Local Artist Chosen as Top Award Recipient for Rare Disease Foundation Competition

Artist Morgan Adams works on a painting at her Beach Park home. – Adams photo

by Tina Johansson
Morgan Adams of Beach Park was surprised when she opened her email recently and saw that she had been selected for a first place spot in a nationwide art competition.

Adams, 37, who is self taught has only been painting for about three years. She entered the EveryLife Foundation’s 2016 Rare Artist contest on a whim, never believing she would really win. “I’ve wanted to enter before, but I just didn’t have the confidence. I didn’t think I was good enough. This win shows I am serious,” she said.

The annual competition is for individuals battling any of the 7,000 rare diseases affecting people in the United States. Adams has one. Several years ago, the former assistant to the vice president of corporate finance at Uline discovered she had a rare sleeping disorder called Narcolepsy. To make matters worse, her condition has coupled with Cataplexy, a sudden episode of muscle weakness. “Certain triggers will make me go limp,” she explained.

This is quite an honor that I get to use my art to create awareness for narcolepsy.” – Morgan Adams, Beach Park artist

Winning the competition’s Adult category—voting done by the judges—gave Adams proof that she certainly is quite good at her craft.

Her winning painting titled “Loud and Proud” will be displayed on Capitol Hill March 2 as part of National Rare Disease Week.

Loud and Proud
The winning painting by Morgan Adams titled “Loud and Proud.” – Morgan Adams Arts

The win earns Adams a $500 Visa gift card and a trip to an artist’s reception in Washington, D.C. She is getting an additional $500 stipend for travel expenses, and plans to attend the March 2 event with her husband Lars Adams. She also has the opportunity to speak about her disease.

The $500 win will come in handy, said Adams, who can no longer work due to her condition.  “I will use the money to pay bills, and buy more art supplies,” she explained.

More than 350 artists throughout the country entered the 8th annual contest. There were several categories, including Teen, Children and Artistic Merit, and two winners for each category. One winner was selected by the number of Facebook Likes, and the other chosen by judges, which is how Adams won. The other Adult winner, Hertz Nazaire, won for the number of Facebook Likes he received for his work “Ten Redefined.”

“For me this is huge,” said Adams. “I am completely floored. It came down to me and four others, and the judges chose me.”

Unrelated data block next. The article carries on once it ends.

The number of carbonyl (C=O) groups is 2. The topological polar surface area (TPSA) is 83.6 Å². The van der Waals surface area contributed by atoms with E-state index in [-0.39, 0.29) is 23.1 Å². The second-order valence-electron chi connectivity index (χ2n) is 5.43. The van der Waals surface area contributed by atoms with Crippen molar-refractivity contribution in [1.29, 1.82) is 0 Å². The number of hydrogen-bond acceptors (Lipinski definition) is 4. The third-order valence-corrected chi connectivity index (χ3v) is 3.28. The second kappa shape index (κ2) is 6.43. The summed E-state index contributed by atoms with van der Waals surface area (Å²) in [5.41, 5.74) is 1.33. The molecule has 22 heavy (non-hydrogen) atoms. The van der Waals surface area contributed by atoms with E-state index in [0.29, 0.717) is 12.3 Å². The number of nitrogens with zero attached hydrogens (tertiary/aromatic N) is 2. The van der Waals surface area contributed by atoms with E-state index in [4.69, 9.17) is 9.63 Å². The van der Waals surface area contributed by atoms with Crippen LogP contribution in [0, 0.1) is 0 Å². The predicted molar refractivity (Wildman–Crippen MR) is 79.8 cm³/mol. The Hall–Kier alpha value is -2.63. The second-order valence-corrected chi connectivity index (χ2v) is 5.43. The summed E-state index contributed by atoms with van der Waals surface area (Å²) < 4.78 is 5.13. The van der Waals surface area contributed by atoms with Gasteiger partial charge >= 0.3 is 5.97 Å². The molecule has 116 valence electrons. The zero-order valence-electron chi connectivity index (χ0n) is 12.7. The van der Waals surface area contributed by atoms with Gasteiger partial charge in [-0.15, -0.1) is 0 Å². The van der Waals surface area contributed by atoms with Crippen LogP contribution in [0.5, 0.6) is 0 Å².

Adams, who grew up in Lake Bluff, said to her knowledge, she is the only narcoleptic going to the contest reception. “This is quite an honor that I get to use my art to create awareness for narcolepsy.”

The large painting of an adult tiger roaring loudly with splashes of color, appears to come alive. In fact Adams calls it her “living picture” and says it is in a way a declaration of what she has gone through and what she continues to fight for.
“When narcolepsy took my life, I chose to be loud and proud. This painting makes a statement, it commands attention,” she said.

Adams, whose work hangs at The Leigh Gallery in Chicago as well as at Lemon Street Gallery in Kenosha, sold the tiger painting within three days of displaying it. She said the buyer paid $565 for the 24 x 36 piece.

“Narcolepsy canceled the life I had planned, and at the same time it’s given me the opportunity for the life I deserve. “

To see Adam’s artworks, go to Morgan Adams Arts .

To view the winning contest pieces visit Rareartist.org. The next Rare Artist contest will launch in June.

To learn more about EveryLife Foundation for Rare Diseases, a 501(c)(3) nonprofit organization, visit http://rareadvocates.org/rdw/.

The Adams family from left,
The Adams family at Lemon Street Gallery in Kenosha. From left, Asher, 8, Kerri Adams (Lars’ mother), Kerrie, 10, Lars Adams, and Meira, 6. The children, artist Morgan Adams’ step-children, attend Waukegan public schools. Morgan has inspired the kids to create. “They have all become artists,” she said.- Adams photo

 

 

 

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